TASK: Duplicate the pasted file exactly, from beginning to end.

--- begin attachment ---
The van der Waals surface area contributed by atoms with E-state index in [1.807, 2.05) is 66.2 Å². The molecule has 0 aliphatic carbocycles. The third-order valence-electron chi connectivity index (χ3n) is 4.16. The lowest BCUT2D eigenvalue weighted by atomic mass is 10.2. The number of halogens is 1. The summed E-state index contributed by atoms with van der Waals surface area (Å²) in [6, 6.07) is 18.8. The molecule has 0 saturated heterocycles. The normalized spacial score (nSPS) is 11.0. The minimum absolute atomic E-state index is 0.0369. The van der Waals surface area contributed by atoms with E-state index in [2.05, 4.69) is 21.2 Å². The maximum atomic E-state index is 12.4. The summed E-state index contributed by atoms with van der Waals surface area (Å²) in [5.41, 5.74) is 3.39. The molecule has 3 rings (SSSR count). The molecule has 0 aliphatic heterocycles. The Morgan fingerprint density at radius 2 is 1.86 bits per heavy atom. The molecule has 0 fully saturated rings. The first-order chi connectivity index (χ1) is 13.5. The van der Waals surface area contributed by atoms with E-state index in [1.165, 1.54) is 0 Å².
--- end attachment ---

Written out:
The van der Waals surface area contributed by atoms with E-state index in [1.807, 2.05) is 66.2 Å². The molecule has 0 aliphatic carbocycles. The third-order valence-electron chi connectivity index (χ3n) is 4.16. The lowest BCUT2D eigenvalue weighted by atomic mass is 10.2. The number of halogens is 1. The summed E-state index contributed by atoms with van der Waals surface area (Å²) in [6, 6.07) is 18.8. The molecule has 0 saturated heterocycles. The normalized spacial score (nSPS) is 11.0. The minimum absolute atomic E-state index is 0.0369. The van der Waals surface area contributed by atoms with E-state index in [2.05, 4.69) is 21.2 Å². The maximum atomic E-state index is 12.4. The summed E-state index contributed by atoms with van der Waals surface area (Å²) in [5.41, 5.74) is 3.39. The molecule has 3 rings (SSSR count). The molecule has 0 aliphatic heterocycles. The Morgan fingerprint density at radius 2 is 1.86 bits per heavy atom. The molecule has 0 fully saturated rings. The first-order chi connectivity index (χ1) is 13.5. The van der Waals surface area contributed by atoms with E-state index in [1.165, 1.54) is 0 Å².